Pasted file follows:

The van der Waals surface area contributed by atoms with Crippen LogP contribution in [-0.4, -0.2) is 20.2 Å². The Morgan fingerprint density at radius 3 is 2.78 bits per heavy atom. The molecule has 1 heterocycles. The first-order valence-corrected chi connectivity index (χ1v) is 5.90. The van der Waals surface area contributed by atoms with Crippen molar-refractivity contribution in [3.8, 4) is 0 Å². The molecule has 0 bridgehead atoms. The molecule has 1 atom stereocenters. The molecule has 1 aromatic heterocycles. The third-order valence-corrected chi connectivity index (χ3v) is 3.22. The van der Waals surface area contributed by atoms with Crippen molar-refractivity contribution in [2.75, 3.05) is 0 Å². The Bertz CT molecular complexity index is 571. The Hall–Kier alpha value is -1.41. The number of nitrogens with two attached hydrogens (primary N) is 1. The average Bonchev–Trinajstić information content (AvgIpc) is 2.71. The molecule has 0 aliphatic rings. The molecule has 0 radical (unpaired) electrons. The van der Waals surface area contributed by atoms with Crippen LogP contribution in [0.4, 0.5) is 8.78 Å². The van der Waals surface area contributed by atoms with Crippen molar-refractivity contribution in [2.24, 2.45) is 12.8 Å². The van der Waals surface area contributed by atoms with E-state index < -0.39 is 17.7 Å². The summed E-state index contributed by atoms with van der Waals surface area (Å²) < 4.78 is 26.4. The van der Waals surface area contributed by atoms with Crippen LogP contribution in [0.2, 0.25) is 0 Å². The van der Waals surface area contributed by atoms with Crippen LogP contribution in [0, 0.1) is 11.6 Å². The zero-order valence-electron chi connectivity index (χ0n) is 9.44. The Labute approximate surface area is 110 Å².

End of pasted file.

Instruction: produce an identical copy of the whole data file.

The van der Waals surface area contributed by atoms with Crippen LogP contribution in [-0.4, -0.2) is 20.2 Å². The Morgan fingerprint density at radius 3 is 2.78 bits per heavy atom. The molecule has 1 heterocycles. The first-order valence-corrected chi connectivity index (χ1v) is 5.90. The van der Waals surface area contributed by atoms with Crippen molar-refractivity contribution in [3.8, 4) is 0 Å². The molecule has 0 bridgehead atoms. The molecule has 1 atom stereocenters. The molecule has 1 aromatic heterocycles. The third-order valence-corrected chi connectivity index (χ3v) is 3.22. The van der Waals surface area contributed by atoms with Crippen molar-refractivity contribution in [2.75, 3.05) is 0 Å². The Bertz CT molecular complexity index is 571. The Hall–Kier alpha value is -1.41. The number of nitrogens with two attached hydrogens (primary N) is 1. The average Bonchev–Trinajstić information content (AvgIpc) is 2.71. The molecule has 0 aliphatic rings. The molecule has 0 radical (unpaired) electrons. The van der Waals surface area contributed by atoms with Crippen LogP contribution in [0.4, 0.5) is 8.78 Å². The van der Waals surface area contributed by atoms with Crippen molar-refractivity contribution in [2.24, 2.45) is 12.8 Å². The van der Waals surface area contributed by atoms with E-state index < -0.39 is 17.7 Å². The summed E-state index contributed by atoms with van der Waals surface area (Å²) < 4.78 is 26.4. The van der Waals surface area contributed by atoms with Crippen LogP contribution in [0.2, 0.25) is 0 Å². The van der Waals surface area contributed by atoms with Crippen LogP contribution in [0, 0.1) is 11.6 Å². The zero-order valence-electron chi connectivity index (χ0n) is 9.44. The Labute approximate surface area is 110 Å².